There’s No Place Like Home

 

“The same sun that rises over castles and welcomes the day

Spills over buildings into the streets where orphans play

And only You can see the good in broken things

You took my heart of stone, and You made it home

And set this prisoner free”

– Bethany Dillon

Year #4. Our bodies have acclimated to the Bahrain summer temperatures, forcing us to wear more layers than we once did while visiting California this summer. I am suffering from jet lag and as I write, the sun in its orange glory is rising over the lazy ocean water in our “backyard”. The window has succumbed to the humidity and is dripping with sweat.

Two years ago I would have been cursing the weather and longing for temperate California days; yesterday, I chuckled at the sight of Cayden and Anya in the rear view mirror with ice-filled zip lock bags on their foreheads, sitting in our AC-less car in 110- degree weather, 90% humidity. I can assure you they were not finding any humor in it and truth be told, I wasn’t either about fifteen minutes into the drive. But there has come, over time, an acceptance of these differences; I no longer fight the urge to buy a one-way ticket home. We are home.

I was asked time and time again this summer if we planned on returning, with all that is going on in the Middle East right now. The same question has been asked for the last three years, and this is the first year I could say yes with a sense in my heart that I am returning home.

This transformation in me, this redefining of ‘home’, did not transpire with a single wave of grief and heartache washing over me; rather, it evolved over days, months and years of almost being swept under with the current, trying desperately to rise to the surface and find my breath and my way. Of learning to ride with the swell of the waves rather than swimming against them, hoping to wash up on an island that resembled the home I knew, the home that was safe, reliable and familiar.

“[It is like] the night sea journey, the lone fisherman on a tropical sea with his nets, and you let these nets down – sometimes, something tears through them that leaves them in shreds and you just row for shore, and put your head under your bed and pray.” –Terence McKenna

 It took innumerable sunrises, sunsets and crashing waves to realize that that which I was homesick for, I would not find if I were to return. I longed for what I wouldn’t find: the past. My memories were holding me hostage, their chains painfully digging into my shredded heart. I needed to let go of my yesterdays, accept the countless ways my life had changed, and begin living my todays.

I learned my desire for home was a desire to be whole, to know myself and to be known, to belong; it was to feel important for this world. I have had to find that here, in Bahrain- and will have to find it again when this beautiful journey takes us elsewhere. Indeed, if I can take home with me in my heart wherever I go, I will never be lost.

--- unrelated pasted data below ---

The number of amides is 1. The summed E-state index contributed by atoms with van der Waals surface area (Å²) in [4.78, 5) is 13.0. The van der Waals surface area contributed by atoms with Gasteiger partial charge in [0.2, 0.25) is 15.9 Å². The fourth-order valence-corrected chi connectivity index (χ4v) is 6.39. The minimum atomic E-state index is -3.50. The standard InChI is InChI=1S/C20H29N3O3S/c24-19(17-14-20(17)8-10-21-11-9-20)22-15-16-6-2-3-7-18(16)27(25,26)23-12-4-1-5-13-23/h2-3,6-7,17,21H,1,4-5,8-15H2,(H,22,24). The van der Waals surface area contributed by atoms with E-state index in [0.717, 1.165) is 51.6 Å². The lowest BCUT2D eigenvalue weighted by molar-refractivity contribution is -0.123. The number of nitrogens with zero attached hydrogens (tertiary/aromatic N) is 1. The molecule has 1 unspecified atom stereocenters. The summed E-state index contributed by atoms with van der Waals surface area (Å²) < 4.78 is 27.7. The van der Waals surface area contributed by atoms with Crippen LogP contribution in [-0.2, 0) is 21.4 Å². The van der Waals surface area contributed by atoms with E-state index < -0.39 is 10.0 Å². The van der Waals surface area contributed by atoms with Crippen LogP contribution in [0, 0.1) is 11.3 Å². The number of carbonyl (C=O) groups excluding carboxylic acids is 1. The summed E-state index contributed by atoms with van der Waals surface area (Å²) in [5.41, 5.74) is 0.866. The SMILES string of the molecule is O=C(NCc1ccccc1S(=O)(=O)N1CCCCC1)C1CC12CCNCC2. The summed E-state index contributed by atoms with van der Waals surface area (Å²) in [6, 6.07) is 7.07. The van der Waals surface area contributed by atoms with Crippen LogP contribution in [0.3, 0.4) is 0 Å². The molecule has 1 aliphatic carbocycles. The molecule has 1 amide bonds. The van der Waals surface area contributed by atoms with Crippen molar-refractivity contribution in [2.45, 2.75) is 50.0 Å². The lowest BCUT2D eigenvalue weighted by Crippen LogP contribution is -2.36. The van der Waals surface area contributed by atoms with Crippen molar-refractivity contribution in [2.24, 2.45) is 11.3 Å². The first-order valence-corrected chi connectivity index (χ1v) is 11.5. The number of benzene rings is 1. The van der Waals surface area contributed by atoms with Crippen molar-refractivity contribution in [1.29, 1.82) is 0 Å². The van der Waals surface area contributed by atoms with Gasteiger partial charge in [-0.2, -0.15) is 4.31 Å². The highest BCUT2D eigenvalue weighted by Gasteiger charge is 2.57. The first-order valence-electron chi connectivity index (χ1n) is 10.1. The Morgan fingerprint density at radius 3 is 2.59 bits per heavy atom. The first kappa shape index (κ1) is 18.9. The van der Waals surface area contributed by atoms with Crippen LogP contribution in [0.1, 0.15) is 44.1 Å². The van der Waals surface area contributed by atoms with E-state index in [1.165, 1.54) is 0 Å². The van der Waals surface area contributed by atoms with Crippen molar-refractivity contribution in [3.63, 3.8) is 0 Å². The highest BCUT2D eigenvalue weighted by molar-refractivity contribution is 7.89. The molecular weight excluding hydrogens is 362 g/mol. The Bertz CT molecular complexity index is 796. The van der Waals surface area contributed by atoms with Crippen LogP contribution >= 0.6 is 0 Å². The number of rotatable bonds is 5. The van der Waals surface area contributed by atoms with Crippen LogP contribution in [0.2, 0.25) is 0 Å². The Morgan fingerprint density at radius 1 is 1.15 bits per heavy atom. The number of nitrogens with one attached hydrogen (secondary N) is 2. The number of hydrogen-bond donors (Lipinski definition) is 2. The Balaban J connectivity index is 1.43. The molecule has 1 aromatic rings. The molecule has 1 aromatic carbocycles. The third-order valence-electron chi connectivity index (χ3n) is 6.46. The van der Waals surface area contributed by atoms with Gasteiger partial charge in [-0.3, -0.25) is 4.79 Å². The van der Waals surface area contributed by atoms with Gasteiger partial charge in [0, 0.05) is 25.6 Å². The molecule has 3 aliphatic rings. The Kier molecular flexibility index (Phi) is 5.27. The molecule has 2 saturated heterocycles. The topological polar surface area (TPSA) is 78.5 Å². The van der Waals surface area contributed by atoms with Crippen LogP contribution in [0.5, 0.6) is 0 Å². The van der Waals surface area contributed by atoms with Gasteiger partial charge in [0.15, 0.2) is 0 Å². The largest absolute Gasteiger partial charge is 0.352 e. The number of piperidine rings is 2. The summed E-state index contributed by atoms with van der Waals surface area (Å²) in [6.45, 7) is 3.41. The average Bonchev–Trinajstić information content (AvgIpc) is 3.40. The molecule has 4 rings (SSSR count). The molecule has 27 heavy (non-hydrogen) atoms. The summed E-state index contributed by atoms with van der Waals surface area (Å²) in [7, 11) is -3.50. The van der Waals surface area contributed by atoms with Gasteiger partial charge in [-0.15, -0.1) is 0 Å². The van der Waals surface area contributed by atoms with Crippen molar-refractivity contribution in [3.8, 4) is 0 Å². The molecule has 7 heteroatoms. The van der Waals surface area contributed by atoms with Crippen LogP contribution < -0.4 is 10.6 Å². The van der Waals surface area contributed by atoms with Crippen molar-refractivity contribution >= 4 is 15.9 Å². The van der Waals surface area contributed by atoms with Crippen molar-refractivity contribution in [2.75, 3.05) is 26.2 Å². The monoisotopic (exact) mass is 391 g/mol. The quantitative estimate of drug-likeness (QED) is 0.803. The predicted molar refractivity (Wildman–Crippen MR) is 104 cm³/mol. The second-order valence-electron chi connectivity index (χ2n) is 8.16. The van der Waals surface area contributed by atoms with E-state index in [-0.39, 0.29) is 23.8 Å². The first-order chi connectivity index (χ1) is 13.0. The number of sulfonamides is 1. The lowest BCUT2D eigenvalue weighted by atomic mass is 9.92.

I have had to fine-tune, if not amend, my definition of home – home is right here, right now, wherever that ‘here’ may be. My past home is a part of me that cannot be sold or lost or taken away – its people and friendships, its places of beauty, even its imperfections and sufferings. It will always be a part of me. And my ultimate Home is not even on this earth – I have a much greater home to look forward to.  “Let not your heart be troubled. You are trusting God, now trust in me.  There are many homes up there where my Father lives, and I am going to prepare them for your coming. When everything is ready, then I will come and get you, so that you can always be with me where I am.” John 14:1-3

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Screen shot 2013-09-02 at 10.31.55 AMReading our very special book of friends (thank you Sarah!) with Gamma, who is visiting my dad from Connecticut.

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6 Comments

    1. Thanks, Jenny! I love the pic of you guys and us that first summer we stayed with you. You’ve always been there for me – I love you friend!

  1. Randa this so beautifully written and as I read it I do so with tear filled eyes. I remember years ago when you lived in Ventura talking about the definition of home and how we take home with us wherever we are. My sadness is that home is away from us, your Ventura family but my joy is that you find home where you are right now.
    Thank you for your beautiful words. I love you, Mom

    1. It’s not easy living half-way across the world from people who mean the most to you in this world. I am grateful for your loving support and for our friendship that endures the miles. I love you, Mom.

    1. Thanks, Danielle! It looks like your incredible journey involves four darling gifts from God. Your family is beautiful!